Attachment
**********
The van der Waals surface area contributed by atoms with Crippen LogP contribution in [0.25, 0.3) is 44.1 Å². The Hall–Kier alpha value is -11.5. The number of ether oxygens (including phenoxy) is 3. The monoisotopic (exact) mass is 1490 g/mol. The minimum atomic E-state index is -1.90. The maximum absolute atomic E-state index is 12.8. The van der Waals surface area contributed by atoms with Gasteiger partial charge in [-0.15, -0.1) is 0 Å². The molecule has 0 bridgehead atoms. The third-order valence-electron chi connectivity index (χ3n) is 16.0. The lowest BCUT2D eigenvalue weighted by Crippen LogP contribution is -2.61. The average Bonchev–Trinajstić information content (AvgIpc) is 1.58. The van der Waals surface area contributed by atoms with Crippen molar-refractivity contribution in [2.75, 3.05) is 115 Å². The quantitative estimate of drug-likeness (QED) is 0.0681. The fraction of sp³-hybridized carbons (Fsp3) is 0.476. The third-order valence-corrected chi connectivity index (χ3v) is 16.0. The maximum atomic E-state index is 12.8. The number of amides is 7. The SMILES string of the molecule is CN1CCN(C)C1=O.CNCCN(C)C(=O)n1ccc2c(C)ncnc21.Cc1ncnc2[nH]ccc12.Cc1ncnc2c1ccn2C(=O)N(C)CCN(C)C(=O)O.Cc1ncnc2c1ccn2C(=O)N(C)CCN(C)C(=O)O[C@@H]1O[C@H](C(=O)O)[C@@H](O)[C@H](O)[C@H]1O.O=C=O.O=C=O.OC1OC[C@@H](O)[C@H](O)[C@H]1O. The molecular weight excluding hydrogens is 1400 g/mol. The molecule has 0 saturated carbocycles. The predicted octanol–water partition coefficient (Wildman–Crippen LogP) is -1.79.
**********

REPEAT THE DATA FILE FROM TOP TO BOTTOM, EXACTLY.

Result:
The van der Waals surface area contributed by atoms with Crippen LogP contribution in [0.25, 0.3) is 44.1 Å². The Hall–Kier alpha value is -11.5. The number of ether oxygens (including phenoxy) is 3. The monoisotopic (exact) mass is 1490 g/mol. The minimum atomic E-state index is -1.90. The maximum absolute atomic E-state index is 12.8. The van der Waals surface area contributed by atoms with Gasteiger partial charge in [-0.15, -0.1) is 0 Å². The molecule has 0 bridgehead atoms. The third-order valence-electron chi connectivity index (χ3n) is 16.0. The lowest BCUT2D eigenvalue weighted by Crippen LogP contribution is -2.61. The average Bonchev–Trinajstić information content (AvgIpc) is 1.58. The van der Waals surface area contributed by atoms with Crippen molar-refractivity contribution in [2.75, 3.05) is 115 Å². The quantitative estimate of drug-likeness (QED) is 0.0681. The fraction of sp³-hybridized carbons (Fsp3) is 0.476. The third-order valence-corrected chi connectivity index (χ3v) is 16.0. The maximum atomic E-state index is 12.8. The number of amides is 7. The SMILES string of the molecule is CN1CCN(C)C1=O.CNCCN(C)C(=O)n1ccc2c(C)ncnc21.Cc1ncnc2[nH]ccc12.Cc1ncnc2c1ccn2C(=O)N(C)CCN(C)C(=O)O.Cc1ncnc2c1ccn2C(=O)N(C)CCN(C)C(=O)O[C@@H]1O[C@H](C(=O)O)[C@@H](O)[C@H](O)[C@H]1O.O=C=O.O=C=O.OC1OC[C@@H](O)[C@H](O)[C@H]1O. The molecular weight excluding hydrogens is 1400 g/mol. The molecule has 0 saturated carbocycles. The predicted octanol–water partition coefficient (Wildman–Crippen LogP) is -1.79.